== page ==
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BoCcc2832
04-08-2008, 12:52 PM
http://mlb.mlb.com/news/article.jsp?ymd=20080408&content_id=2503467&vkey=news_mlb&fext=.jsp&c_id=mlb

NEW YORK -- By proclamation of the Commissioner, for the second consecutive year as Major League Baseball celebrates the anniversary of Jackie Robinson breaking its color barrier, any big league player can wear the late Hall of Famer's famous No. 42 in action that day.

"All players have the option. It's entirely up to them," Commissioner Bud Selig told MLB.com on Monday. "Candidly, I hope they all do it."

Personally, I am not a fan of this. Don't get me wrong, I am not a bigot by any means. I am looking at this from the baseball side of things and do not approve of what Major League Baseball is trying to do. They are trying to get media attention and money from fans as they rehash the great memory of one of the greatest men to ever play the game. The reason I have a problem with this is because there is no great significance to allow the players to wear number 42 on April 15. The only thing I can think of is that there are probably 42 million people in the United States that will be filing their taxes on that day.
I approved of the move last year because of the 60-year anniversary and thought it was a great move to honor Jackie. However, a year later, we don't need to be reminded again of what happened. I feel that if we do this every year, then it will diminish the importance of what Jackie Robinson really did. You honor his selfless acts periodically, but every year will cause the fanbase to get bored of the movement and lose track of the significance of wearing number 42.

BUTLER REDSFAN
04-08-2008, 02:44 PM
I agree with you 500%.

redlegsmustache
04-08-2008, 04:22 PM
http://mlb.mlb.com/news/article.jsp?ymd=20080408&content_id=2503467&vkey=news_mlb&fext=.jsp&c_id=mlb

NEW YORK -- By proclamation of the Commissioner, for the second consecutive year as Major League Baseball celebrates the anniversary of Jackie Robinson breaking its color barrier, any big league player can wear the late Hall of Famer's famous No. 42 in action that day.

"All players have the option. It's entirely up to them," Commissioner Bud Selig told MLB.com on Monday. "Candidly, I hope they all do it."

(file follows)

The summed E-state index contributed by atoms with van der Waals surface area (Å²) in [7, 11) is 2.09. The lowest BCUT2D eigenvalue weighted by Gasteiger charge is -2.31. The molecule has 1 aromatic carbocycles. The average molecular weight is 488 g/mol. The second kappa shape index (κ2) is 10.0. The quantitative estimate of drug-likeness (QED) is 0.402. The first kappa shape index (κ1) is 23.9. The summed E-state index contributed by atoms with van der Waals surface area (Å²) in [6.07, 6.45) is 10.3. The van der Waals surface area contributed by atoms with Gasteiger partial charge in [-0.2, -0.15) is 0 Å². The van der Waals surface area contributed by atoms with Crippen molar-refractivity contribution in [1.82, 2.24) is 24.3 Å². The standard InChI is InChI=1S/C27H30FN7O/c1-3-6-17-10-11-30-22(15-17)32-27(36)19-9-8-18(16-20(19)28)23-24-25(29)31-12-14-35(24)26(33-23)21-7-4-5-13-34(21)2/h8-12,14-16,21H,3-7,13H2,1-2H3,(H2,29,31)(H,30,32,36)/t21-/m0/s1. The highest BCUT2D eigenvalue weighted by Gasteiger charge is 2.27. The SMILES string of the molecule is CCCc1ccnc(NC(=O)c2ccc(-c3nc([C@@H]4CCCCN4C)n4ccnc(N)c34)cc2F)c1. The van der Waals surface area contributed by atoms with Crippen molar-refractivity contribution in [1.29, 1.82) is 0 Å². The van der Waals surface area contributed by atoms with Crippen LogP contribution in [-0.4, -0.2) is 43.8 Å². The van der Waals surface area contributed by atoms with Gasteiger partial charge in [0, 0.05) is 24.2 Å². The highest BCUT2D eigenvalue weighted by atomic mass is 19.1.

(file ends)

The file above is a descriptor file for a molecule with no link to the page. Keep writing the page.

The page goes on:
Personally, I am not a fan of this. Don't get me wrong, I am not a bigot by any means. I am looking at this from the baseball side of things and do not approve of what Major League Baseball is trying to do. They are trying to get media attention and money from fans as they rehash the great memory of one of the greatest men to ever play the game. The reason I have a problem with this is because there is no great significance to allow the players to wear number 42 on April 15. The only thing I can think of is that there are probably 42 million people in the United States that will be filing their taxes on that day.
I approved of the move last year because of the 60-year anniversary and thought it was a great move to honor Jackie. However, a year later, we don't need to be reminded again of what happened. I feel that if we do this every year, then it will diminish the importance of what Jackie Robinson really did. You honor his selfless acts periodically, but every year will cause the fanbase to get bored of the movement and lose track of the significance of wearing number 42.

Ken Griffey Jr started this a couple years back as a way to remember Robinson, a tribute if you will. Griff asked Bud directly and he approved it. Then the next year Bud let anyone wear it that wanted to. Bud saw an opportunity make money. Come to the ballpark, and see your favorite player wear a different number.

However I don't think it will ever lose significance. As long as people are going to the ballpark or watching baseball on tv on that day; kids, and people not informed asking those in the know about why that person is wearing #42. Then the great story of Jackie Robinson can be told.

Your OP says the fanbase will get bored. However baseball doesn't have the same exact people watching every year.

My niece, and nephew are 4 and 5 and we've never really talked about sports or took them to a game. Yet they want to play baseball. They've seen it on tv. And will pick up a stick in the yard, and say baseball. I'm just happy that I can teach them about it when they get older. Can tell them the stories of The Great Bambino, Jackie breaking the color barrier, Nolan Ryan's velocity. The 94-95 strike, errors, balls, strikes etc.

Its a great sport, and as long as we share it, and why we love it the fanbase will never get bored because it will always be a fresh fanbase, mixed with us the "old" people who like the game since we were young when someone took us to a ball game, or taught us to swing a bat, or throw a ball.